Pub. date: 2002 | Online Pub. Date: September 15, 2007 | DOI: 10.4135/9781412950664 | Print ISBN: 9780761922582 | Online ISBN: 9781412950664| Publisher:SAGE Publications, Inc.About this encyclopedia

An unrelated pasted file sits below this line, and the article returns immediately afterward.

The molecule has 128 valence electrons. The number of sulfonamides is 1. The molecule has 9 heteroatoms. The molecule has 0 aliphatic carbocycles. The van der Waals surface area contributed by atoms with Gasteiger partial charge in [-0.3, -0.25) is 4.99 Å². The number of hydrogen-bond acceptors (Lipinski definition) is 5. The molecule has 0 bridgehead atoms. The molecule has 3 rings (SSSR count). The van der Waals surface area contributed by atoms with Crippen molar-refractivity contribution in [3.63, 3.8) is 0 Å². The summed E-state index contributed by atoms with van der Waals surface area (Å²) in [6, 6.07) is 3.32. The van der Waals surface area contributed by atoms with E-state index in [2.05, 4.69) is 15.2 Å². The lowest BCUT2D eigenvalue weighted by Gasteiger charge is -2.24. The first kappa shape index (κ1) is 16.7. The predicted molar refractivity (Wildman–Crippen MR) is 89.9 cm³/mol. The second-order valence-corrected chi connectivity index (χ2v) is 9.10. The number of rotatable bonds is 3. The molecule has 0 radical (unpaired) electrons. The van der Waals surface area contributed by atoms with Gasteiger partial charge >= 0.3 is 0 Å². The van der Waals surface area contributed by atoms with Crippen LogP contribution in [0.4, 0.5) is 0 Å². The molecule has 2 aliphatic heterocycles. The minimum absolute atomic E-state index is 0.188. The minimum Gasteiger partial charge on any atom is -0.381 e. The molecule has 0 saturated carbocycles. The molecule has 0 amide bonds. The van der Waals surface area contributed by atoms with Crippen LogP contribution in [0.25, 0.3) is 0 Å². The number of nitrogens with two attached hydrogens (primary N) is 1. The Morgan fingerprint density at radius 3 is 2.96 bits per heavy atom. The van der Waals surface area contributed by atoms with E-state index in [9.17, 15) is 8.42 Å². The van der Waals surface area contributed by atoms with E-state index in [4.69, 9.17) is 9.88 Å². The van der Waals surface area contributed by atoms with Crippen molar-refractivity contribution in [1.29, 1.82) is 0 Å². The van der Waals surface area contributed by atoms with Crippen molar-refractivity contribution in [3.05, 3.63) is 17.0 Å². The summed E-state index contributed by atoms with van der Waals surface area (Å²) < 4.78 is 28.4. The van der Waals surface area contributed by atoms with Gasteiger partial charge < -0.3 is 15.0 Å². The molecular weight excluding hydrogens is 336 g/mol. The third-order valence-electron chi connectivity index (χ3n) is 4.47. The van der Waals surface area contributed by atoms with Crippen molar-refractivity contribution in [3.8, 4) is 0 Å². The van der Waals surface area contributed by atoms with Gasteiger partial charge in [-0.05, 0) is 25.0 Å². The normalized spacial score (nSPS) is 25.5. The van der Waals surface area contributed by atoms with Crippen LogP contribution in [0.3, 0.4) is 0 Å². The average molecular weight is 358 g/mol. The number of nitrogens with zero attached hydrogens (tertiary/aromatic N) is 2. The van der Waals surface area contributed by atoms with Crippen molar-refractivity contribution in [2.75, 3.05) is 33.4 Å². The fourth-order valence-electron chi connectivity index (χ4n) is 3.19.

The term peacemaking criminology is derived from the title I gave to a volume of readings Richard Quinney and I edited in 1991, Criminology as Peacemaking . The chapters in the book were primarily papers that had been delivered for several prior years at “peacemaking” sessions, organized by Kevin Anderson, at American Society of Criminology meetings. In short order, criminology and criminal justice texts were calling peacemaking a new school of research in critical criminology. In 1998, John Fuller published the one criminal justice text (so far) explicitly from “a peace-making perspective.” Peacemaking stands for the positive things we can weave back into the social fabric in the wake of violence. It stands in contrast to an approach to social control called “warmaking,” which tends to fight wars on crime. Warmaking focuses on what others ought to do to identify, isolate, and subdue criminals. Peacemaking begins by listening to those ...